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Tea Party backlash
On the whole, these insurgents lost big. And that's good news for the Republicans
 
David Frum
David Frum

The Republican leaders won twice last night. They won a majority in the House of Representatives and a big gain in the Senate.

Those leaders also won an important psychological contest inside the Republican party: Three ridiculously winnable Senate seats have been thrown away by incompetent Tea Party radicals: Delaware, Nevada, and possibly Colorado.

Meanwhile two tough seats have been won by level-headed Republican moderates: Illinois and Ohio.

The ultra-radical Rand Paul won his race in Kentucky and will be coming to Washington to make trouble for his arch-enemy. That's not President Obama, but Republican Majority Leader and fellow Kentuckian Mitch McConnell.

But if Rand Paul arrives unreinforced by other Tea Party radicals, it's not only Paul who will be contained.

The Tea Party radicals were supported by all the weight and noise of talk radio and Fox News. They were supported by an alternative power structure within the GOP: The fundraising power of South Carolina Sen. Jim DeMint's Senate Conservatives Fund. Their defeat raises important questions about the whole Tea Party project. It also weakens the alternative power structure in the GOP and strengthens the power of party's formal leaders against its informal ones. That's all good news.

It's good news, for instance, for the United States and world economy. The Tea Party Republicans were often depicted as protectionists, which is not exactly right. But they did share a cranky conviction that the deflationary United States had more to fear from inflation -- and an idiosyncratic mistrust of the central banking powers of the Federal Reserve. A chastened Tea Party enables traditional Republican leaders to defend the independence of the Fed. With Congress likely to be gridlocked, the Fed matters more than ever: Monetary stimulus will be the only stimulus in town.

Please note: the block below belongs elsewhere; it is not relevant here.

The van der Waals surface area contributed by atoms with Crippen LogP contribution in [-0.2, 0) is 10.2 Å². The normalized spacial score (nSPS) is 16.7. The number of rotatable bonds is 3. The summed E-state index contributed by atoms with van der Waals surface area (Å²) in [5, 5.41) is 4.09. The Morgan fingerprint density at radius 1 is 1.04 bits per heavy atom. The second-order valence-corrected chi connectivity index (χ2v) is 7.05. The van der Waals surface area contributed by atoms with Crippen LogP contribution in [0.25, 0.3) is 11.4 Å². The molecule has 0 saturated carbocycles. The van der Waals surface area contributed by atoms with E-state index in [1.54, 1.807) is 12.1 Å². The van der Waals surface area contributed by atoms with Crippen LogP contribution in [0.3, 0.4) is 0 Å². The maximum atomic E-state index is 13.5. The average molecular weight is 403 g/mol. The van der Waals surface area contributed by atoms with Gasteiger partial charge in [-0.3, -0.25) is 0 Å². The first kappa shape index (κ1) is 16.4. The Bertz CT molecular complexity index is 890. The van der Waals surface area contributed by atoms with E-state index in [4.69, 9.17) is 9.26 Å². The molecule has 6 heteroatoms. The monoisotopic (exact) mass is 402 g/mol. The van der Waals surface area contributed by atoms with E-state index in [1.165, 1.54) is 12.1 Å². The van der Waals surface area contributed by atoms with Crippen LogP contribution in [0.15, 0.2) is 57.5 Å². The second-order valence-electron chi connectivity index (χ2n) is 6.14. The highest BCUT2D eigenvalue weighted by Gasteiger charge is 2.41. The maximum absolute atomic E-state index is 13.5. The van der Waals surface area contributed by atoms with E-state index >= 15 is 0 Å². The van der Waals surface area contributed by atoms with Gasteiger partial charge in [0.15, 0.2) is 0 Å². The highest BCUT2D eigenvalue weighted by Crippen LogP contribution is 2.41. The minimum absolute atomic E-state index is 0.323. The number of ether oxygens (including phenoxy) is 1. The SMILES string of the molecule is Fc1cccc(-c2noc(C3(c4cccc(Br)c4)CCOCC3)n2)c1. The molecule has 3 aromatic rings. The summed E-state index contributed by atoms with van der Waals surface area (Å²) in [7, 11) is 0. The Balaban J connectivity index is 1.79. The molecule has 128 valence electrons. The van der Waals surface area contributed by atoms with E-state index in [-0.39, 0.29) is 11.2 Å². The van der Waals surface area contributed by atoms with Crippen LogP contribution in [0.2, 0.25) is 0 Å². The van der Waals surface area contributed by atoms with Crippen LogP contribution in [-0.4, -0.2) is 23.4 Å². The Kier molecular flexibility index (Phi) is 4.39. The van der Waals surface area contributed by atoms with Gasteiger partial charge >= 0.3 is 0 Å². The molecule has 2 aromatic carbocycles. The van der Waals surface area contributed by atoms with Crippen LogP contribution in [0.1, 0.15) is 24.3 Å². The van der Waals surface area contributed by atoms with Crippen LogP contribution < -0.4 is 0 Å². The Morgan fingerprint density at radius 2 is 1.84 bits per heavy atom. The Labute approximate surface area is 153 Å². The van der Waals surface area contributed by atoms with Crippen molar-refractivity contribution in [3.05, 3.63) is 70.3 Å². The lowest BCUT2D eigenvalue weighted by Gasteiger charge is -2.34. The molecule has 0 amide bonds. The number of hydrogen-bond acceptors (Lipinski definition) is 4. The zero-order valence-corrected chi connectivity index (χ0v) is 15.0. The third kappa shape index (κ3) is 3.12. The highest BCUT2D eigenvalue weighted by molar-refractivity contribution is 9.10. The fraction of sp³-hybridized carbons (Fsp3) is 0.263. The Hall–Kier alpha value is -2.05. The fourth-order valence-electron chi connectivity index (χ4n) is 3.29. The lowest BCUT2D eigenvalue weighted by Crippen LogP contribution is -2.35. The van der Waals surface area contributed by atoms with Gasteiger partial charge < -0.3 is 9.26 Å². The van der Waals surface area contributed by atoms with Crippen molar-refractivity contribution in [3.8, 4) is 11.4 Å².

But the first order of business is accountability.

The Tea Party radicals had previously defeated better and more electable candidates: Mike Castle in Delaware, Sue Lowden in Nevada, Jane Norton in Colorado. Somehow the notion took hold that it was unprincipled and contemptible to support smarter candidates over stupid candidates, inclusive candidates over divisive candidates, experienced candidates over inexperienced, goverance-minded candidates over protest-vote candidates.

That notion may have cost Republicans the Senate Tuesday night. It may cost much more in future, if Sarah Palin makes the run for the presidential nomination.

So it needs to be pounded home: The radicals must not be allowed to claim the title of the real Republicans. They must not be allowed to dismiss the true electable, governing core of the party as "Republicans in Name Only." If anything, it's the Tea Party radicals with their incessant threats to bolt and form a third party who deserve that name.

National Republican organizations poured resources into Nevada to win the state for Sharron Angle. But she could not be troubled to answer questions from reporters. Mere non-answering was an improvement over Alaska's Joe Miller, who actually had a reporter (illegally) arrested by his private security detail. The candidates who campaigned to save the country from President Obama's "Afro-Marxist-fascist tyranny" proved themselves thoroughly contemptuous of the rights of others.

Goodbye and good riddance.

 

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